Ingredients:
8 ounces cream cheese, room temperature
3 tablespoon finely chopped chives
3-5 tablespoons milk
2 loaves bread of your choice (see below)

Mix the cheese with the chives and 3 tablespoons of milk until smooth. If this is too thick add more of the milk. Using a serrated knife, trim your bread. You can use a baguette and slice thinly, leaving the crust. Or use a hearty wheat, honey wheat or even oatmeal bread and remove the crust then cut into small squares. Spread the cream cheese over your bread piece, not quite to the edges. At this point you can place on baking sheets and chill for up to 6 hours, or use immediately.

Pick your nasturtium blooms and gently rinse. Place one bloom on each piece of bread, or careful separate the petals and arrange in a design on top of the cream cheese. You can also add small herb leaves, such as thyme, oregano or chive stems to decorate. Serve your canapés on a pretty plate or platter lined with a paper doily. These are great for summer tea parties!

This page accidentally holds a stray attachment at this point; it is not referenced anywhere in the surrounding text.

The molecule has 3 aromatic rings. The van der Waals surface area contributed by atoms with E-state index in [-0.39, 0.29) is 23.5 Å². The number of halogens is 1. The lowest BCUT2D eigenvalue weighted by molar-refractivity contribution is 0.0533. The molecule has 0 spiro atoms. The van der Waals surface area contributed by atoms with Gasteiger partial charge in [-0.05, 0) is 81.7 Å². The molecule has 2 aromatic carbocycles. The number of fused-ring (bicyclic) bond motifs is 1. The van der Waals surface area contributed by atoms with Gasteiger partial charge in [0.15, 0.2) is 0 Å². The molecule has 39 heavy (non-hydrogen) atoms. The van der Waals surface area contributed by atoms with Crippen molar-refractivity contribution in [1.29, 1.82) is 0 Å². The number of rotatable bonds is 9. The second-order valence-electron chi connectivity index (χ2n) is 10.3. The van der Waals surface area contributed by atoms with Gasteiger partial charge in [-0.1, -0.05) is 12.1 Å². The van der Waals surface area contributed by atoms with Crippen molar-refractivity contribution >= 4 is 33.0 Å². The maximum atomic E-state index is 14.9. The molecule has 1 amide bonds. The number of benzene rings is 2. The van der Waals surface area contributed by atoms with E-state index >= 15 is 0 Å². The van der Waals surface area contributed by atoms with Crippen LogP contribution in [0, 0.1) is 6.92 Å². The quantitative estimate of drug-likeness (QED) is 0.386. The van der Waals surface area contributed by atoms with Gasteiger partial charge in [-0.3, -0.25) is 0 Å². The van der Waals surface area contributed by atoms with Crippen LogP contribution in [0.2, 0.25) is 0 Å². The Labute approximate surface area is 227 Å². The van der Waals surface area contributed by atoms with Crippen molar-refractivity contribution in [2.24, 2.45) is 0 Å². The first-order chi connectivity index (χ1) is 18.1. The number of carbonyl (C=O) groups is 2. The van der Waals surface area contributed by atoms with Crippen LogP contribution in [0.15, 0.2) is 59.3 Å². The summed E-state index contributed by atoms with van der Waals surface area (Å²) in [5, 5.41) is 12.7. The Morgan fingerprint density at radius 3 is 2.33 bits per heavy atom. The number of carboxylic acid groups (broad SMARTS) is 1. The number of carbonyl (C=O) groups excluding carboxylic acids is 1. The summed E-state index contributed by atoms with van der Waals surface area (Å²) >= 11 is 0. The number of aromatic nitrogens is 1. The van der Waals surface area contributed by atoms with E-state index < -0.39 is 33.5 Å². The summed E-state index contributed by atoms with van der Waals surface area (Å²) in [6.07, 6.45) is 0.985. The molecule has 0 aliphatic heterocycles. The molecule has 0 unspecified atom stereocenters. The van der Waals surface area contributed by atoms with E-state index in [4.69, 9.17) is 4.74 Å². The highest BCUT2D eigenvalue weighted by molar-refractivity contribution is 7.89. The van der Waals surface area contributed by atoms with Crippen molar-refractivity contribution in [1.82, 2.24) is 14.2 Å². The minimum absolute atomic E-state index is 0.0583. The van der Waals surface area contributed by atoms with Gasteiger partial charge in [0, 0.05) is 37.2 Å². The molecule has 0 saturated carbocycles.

About the author:
Brenda Hyde is an avid gardener, freelance writer, mom and wife. She is owner and editor of Old Fashioned Living.com.
  

                                                                                                                     

 
Nasturtium

[ nuh-STER-shuhm ]

All parts of this beautiful plant are eaten except the roots. Young leaves and stems add a peppery accent to salads and sandwiches, or be can used in dishes as a WATERCRESS substitute. The flower blossoms may be minced and used to flavor butter, cream cheese or vinegar, and the whole EDIBLE/FLOWERS are colorful and delicious in salads or as a garnish. Nasturtium seeds and immature flower buds can be pickled and used like capers.